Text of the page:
I have a question regarding how the “B” side of 45 singles were listed in the Billboard charts. For example, in 1959, the “A” side of the single “Donna” hit #2 on the Billboard charts, while the “B” side, “La Bamba”, made it to #22. How did Billboard know why people were buying the “Donna”/“La Bamba” single? I mean, how did they know more people were buying the single for “Donna” rather than “La Bamba”? How did they accurately chart the sales? In another respect, some bands had their “A” side single reach #1 and the “B” side hit #70 (for example). How did Billboard know people were buying the single for the “A” side and not the “B” side?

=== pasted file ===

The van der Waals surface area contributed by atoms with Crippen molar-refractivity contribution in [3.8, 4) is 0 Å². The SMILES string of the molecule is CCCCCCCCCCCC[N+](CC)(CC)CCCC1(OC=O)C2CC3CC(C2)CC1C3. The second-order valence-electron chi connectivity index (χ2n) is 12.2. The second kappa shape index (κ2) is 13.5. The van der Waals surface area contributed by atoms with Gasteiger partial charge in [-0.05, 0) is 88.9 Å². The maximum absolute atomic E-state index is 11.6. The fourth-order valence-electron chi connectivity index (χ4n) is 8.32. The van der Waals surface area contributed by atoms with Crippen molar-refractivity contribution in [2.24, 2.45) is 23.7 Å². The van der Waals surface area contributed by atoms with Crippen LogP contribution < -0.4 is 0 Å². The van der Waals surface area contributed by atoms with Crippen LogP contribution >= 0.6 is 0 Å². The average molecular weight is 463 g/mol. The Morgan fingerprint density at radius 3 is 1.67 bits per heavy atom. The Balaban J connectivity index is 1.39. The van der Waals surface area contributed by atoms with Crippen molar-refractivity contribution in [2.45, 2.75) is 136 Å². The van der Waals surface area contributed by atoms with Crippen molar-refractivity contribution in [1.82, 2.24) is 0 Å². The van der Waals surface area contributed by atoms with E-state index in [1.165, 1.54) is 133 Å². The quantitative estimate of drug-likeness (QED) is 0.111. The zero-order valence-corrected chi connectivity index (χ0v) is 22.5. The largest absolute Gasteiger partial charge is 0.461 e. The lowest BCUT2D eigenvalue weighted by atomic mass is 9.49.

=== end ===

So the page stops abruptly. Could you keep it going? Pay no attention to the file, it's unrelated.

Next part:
Oh, I guess that would explain it. Not sure why I didn’t think of that. Thanks for the response. Follow up question: Wouldn’t it take a long time to gather information from every radio station in the country and compile a list to determine which songs were played the most? Especially since they come out with new charts every week. Perhaps with computers, that task is not too difficult anymore, but I imagine it would have been back in the 1950s.